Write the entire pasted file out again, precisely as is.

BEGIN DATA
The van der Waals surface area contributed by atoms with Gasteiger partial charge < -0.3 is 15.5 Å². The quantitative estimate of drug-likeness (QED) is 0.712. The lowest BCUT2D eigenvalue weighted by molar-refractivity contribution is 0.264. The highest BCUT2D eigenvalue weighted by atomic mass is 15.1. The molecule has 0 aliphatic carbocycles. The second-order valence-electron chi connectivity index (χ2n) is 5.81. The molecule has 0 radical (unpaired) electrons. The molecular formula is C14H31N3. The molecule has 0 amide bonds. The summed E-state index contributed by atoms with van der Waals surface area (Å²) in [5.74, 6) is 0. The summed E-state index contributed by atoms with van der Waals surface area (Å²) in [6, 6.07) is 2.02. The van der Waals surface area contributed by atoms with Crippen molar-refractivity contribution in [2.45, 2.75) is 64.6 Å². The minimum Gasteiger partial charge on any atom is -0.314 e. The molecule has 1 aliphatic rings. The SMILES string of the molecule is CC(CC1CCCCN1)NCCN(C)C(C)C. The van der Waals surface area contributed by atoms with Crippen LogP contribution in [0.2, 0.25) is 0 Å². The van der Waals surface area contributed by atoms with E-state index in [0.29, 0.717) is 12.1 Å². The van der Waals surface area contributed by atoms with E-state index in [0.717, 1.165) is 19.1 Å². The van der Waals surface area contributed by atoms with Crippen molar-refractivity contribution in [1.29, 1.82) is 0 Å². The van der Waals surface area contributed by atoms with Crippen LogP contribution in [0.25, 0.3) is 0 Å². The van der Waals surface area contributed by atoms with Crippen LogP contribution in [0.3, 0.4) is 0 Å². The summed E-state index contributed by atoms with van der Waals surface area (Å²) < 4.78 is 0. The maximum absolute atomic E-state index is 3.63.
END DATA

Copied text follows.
The van der Waals surface area contributed by atoms with Gasteiger partial charge < -0.3 is 15.5 Å². The quantitative estimate of drug-likeness (QED) is 0.712. The lowest BCUT2D eigenvalue weighted by molar-refractivity contribution is 0.264. The highest BCUT2D eigenvalue weighted by atomic mass is 15.1. The molecule has 0 aliphatic carbocycles. The second-order valence-electron chi connectivity index (χ2n) is 5.81. The molecule has 0 radical (unpaired) electrons. The molecular formula is C14H31N3. The molecule has 0 amide bonds. The summed E-state index contributed by atoms with van der Waals surface area (Å²) in [5.74, 6) is 0. The summed E-state index contributed by atoms with van der Waals surface area (Å²) in [6, 6.07) is 2.02. The van der Waals surface area contributed by atoms with Crippen molar-refractivity contribution in [2.45, 2.75) is 64.6 Å². The minimum Gasteiger partial charge on any atom is -0.314 e. The molecule has 1 aliphatic rings. The SMILES string of the molecule is CC(CC1CCCCN1)NCCN(C)C(C)C. The van der Waals surface area contributed by atoms with Crippen LogP contribution in [0.2, 0.25) is 0 Å². The van der Waals surface area contributed by atoms with E-state index in [0.29, 0.717) is 12.1 Å². The van der Waals surface area contributed by atoms with E-state index in [0.717, 1.165) is 19.1 Å². The van der Waals surface area contributed by atoms with Crippen molar-refractivity contribution in [1.29, 1.82) is 0 Å². The van der Waals surface area contributed by atoms with Crippen LogP contribution in [0.25, 0.3) is 0 Å². The van der Waals surface area contributed by atoms with Crippen LogP contribution in [0.3, 0.4) is 0 Å². The summed E-state index contributed by atoms with van der Waals surface area (Å²) < 4.78 is 0. The maximum absolute atomic E-state index is 3.63.